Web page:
New Coating as Components of Roofing Systems

   In more recent times, coatings have been employed as complements to some of the new membranes. They have given the manufacturers and users of these systems options to improve key properties such as weathering and fire-resistance. For example, clay emulsions have been used as coatings in modified bitumen systems to attain Class A fire ratings by UL 790 and ASTM E108 procedures. A variety of both solvent- and water-based products have served as the critical topcoat in spray-applied polyurethane foam systems. The manufacturers of elastomeric single-ply products have relied on coatings for property improvements as well. Prior to the development of fire-retardant formulations, EPDM sheets, for example, were regularly surfaced with Hypalon coatings and embedded sand to achieve fire classifications.

  The following functional definitions will be used in this paper in discussing the various materials:

Paint-used for decorative or reflective properties, offers little or no waterproofing performance.

Coating-applied in greater thickness than paints; provides waterproofing to the substrate.

Mastic-heavy-bodied material, which can contain substantial amounts of fillers and is usually trowel-applied.

Adhesive- used only for its bonding capabilities. Coatings and mastics may be used as adhesives, but in this paper, other properties would be considered secondary to the bonding characteristics.


  Many of the application advantages cold-applied materials offer have been taken for granted over time. Some of these benefits are:

  • safe and easy storage, as well as ready transport to the jobsite;
  • minimal equipment requirements;
  • greater flexibility for the mechanic because, unlike hot systems, cure or set does not take place immediately;
  • versatility that allows the products to be used for maintenance along with new, retrofit and replacement roofing applications; and
  • greater labor productivity and easier coordination and timing of job stages.

  In this paper, we will review some of the new products and systems that have become available. The coatings manufacturers have not been content to have their materials serve merely in an ancillary role for those membrane systems now holding major market share. Many producers are aggressively marketing their coatings as the key components of built-up roofing membranes using both coated and uncoated reinforcements. Additionally, environmental, safety and health concerns have forced a rethinking of the types of coatings being produced as well as the ingredients used in their manufacture.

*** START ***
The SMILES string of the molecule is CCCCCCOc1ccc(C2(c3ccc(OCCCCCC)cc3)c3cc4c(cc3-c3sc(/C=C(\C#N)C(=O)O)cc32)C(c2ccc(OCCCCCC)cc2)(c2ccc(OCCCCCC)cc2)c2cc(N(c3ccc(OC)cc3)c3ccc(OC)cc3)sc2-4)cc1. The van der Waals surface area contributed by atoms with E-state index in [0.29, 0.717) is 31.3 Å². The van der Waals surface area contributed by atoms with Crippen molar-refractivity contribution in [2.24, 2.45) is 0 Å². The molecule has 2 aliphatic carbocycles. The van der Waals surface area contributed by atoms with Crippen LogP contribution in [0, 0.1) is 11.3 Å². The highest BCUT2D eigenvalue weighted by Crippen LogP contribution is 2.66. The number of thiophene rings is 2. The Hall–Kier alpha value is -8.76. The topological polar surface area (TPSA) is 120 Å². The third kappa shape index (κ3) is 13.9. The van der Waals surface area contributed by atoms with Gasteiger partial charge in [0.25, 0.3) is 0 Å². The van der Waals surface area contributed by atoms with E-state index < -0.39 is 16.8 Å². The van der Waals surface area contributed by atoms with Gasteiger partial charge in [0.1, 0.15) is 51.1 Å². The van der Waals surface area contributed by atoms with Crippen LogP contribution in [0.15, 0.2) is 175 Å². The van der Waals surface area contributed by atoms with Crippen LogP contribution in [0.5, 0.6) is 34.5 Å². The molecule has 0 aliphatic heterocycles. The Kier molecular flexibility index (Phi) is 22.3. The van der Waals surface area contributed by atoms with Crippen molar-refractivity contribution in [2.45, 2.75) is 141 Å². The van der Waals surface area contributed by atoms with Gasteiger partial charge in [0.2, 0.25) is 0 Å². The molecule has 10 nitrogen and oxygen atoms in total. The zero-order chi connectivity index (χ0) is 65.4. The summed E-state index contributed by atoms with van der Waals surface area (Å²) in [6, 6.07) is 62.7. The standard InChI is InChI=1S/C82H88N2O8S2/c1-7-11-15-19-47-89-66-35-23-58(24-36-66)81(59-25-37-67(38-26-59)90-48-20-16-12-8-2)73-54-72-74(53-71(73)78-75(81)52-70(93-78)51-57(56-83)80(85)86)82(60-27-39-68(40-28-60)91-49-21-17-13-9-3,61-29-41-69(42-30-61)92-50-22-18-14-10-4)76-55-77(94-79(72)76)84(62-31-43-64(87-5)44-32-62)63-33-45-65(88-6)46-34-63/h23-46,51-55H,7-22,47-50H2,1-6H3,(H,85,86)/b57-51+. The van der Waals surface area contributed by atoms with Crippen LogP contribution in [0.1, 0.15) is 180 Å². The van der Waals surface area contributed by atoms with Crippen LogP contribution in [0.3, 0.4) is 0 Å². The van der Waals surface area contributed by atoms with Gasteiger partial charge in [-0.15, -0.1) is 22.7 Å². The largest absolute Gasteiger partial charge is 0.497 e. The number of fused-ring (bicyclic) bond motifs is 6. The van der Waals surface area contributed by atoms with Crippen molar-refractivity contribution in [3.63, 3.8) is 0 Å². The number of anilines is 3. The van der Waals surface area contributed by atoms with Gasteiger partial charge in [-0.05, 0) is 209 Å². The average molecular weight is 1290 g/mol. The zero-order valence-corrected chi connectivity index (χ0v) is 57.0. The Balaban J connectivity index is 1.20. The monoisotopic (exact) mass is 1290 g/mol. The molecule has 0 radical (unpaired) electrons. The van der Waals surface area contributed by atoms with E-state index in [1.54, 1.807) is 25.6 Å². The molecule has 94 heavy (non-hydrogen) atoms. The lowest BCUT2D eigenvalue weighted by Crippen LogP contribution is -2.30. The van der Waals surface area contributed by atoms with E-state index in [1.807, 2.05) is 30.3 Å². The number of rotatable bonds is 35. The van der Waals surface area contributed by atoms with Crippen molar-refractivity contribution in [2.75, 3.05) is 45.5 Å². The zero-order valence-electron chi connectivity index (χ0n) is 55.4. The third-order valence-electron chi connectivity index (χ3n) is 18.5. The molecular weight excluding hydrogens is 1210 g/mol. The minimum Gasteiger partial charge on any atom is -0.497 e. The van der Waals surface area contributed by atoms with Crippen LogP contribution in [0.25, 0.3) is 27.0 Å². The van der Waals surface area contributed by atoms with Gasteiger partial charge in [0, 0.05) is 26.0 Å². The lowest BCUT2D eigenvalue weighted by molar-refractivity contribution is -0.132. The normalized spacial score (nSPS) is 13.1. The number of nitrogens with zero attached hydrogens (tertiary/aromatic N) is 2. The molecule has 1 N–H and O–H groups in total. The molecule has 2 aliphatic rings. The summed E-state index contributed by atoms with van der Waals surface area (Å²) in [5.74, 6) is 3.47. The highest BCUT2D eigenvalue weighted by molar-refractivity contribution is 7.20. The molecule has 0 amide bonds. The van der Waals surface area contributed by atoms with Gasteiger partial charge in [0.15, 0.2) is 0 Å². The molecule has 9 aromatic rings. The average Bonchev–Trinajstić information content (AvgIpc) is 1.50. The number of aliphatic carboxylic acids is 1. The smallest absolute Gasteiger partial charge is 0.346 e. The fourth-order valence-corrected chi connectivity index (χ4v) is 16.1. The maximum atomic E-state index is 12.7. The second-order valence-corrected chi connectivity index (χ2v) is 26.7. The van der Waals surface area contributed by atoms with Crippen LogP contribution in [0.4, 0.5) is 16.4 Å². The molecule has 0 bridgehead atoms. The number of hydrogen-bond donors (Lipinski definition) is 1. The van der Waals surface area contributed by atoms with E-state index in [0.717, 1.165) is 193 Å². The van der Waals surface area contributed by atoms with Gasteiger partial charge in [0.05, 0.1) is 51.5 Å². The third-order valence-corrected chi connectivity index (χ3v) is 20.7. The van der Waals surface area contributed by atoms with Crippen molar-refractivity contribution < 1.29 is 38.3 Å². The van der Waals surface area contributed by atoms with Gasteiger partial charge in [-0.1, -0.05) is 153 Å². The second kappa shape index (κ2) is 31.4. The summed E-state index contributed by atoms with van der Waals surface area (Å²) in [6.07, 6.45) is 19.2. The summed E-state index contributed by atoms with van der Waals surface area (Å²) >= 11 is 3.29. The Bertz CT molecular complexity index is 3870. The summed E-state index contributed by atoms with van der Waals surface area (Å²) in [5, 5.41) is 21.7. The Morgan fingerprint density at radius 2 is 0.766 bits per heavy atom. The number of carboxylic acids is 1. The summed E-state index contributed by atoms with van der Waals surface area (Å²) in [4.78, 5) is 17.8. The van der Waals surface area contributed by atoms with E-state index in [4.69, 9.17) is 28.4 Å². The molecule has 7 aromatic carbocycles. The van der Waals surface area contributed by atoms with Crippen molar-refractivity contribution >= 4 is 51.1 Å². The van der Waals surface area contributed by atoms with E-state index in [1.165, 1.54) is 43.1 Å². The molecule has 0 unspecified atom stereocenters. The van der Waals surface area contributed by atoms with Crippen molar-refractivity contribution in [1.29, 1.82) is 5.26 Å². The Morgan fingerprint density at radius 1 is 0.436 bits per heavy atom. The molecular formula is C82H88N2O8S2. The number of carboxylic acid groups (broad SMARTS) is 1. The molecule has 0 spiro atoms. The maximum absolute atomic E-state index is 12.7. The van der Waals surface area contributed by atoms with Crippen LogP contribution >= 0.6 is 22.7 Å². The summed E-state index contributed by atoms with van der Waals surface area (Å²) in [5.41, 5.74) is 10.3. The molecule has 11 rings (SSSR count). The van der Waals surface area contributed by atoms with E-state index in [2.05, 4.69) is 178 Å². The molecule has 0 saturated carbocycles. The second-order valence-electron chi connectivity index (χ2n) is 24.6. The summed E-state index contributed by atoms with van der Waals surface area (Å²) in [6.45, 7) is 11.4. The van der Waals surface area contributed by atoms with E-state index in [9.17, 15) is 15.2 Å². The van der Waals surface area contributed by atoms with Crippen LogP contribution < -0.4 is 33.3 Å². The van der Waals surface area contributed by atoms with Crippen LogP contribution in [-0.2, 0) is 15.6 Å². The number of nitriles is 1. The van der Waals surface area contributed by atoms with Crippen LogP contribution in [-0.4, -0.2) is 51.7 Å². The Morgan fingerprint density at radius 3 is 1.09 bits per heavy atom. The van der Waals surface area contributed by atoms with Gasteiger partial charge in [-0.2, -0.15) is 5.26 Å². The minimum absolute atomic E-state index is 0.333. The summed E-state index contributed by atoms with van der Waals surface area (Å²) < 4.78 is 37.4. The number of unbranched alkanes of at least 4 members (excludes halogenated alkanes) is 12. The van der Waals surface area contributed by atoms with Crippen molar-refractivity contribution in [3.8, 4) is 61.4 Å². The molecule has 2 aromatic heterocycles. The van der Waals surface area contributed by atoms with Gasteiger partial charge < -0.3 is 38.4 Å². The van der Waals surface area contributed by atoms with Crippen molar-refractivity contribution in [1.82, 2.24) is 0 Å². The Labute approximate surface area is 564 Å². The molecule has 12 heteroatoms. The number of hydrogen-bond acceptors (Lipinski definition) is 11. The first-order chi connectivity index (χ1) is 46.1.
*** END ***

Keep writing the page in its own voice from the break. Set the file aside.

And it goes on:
Over the last few years, there have been two major factors that have influenced the formulation options open to the manufacturers. The first involves the more stringent regulations that are being imposed on asbestos emissions. Air pollution regulations limiting the amounts and types of allowable solvents represent the second factor.

  Because of associated health concerns, the asbestos issue has been in public debate for about 20 years. Although the presence of asbestos in roofing products is still permitted, a number of factors have combined to limit its use. Public opinion on this mineral, especially in light of its previous widespread usage in school buildings, has been an important consideration. Insurance companies, either through very high rates or insurability criteria, have made it very difficult for manufacturers to keep asbestos in their plants and consequently in their products. Trade unions and continued governmental pressures have also led to restricted use of asbestos.

  The State of California has led the way in regulating the use of solvents in coating materials. Typically, other states adopt the California limitations over a period of time. Rule 66 is probably the most well-known of these regulations and has impact on the types and amounts of solvents that could be emitted into the atmosphere. More recently the California Air Resources Board has enacted rules that place greater emphasis on the amounts rather than the types of volatile organic compounds (VOCs) that can be released. Just as they have with Rule 66, other states are expected to adopt the California VOC regulations. Under either restriction, a certain degree of latitude is taken away in the formulation of solvent-based products. This is especially true with the more fluid or less viscous materials such as adhesives and decorative products. Some exemptions, however, have been obtained on the basis that certain coatings are not used solely for waterproofing. One of the results of these restrictions has been a trend toward the use of water-based materials whenever practical.


Many formulators and users have come to find that asbestos possesses unique and very desirable properties as an ingredient in roof coatings. Some of the functions it serves are:

  • acts as reinforcing fiber and improves properties such as strength and abrasion resistance;
  • controls viscosity and sag resistance to allow for spray-ability, build of film thickness, application on slope, etc.;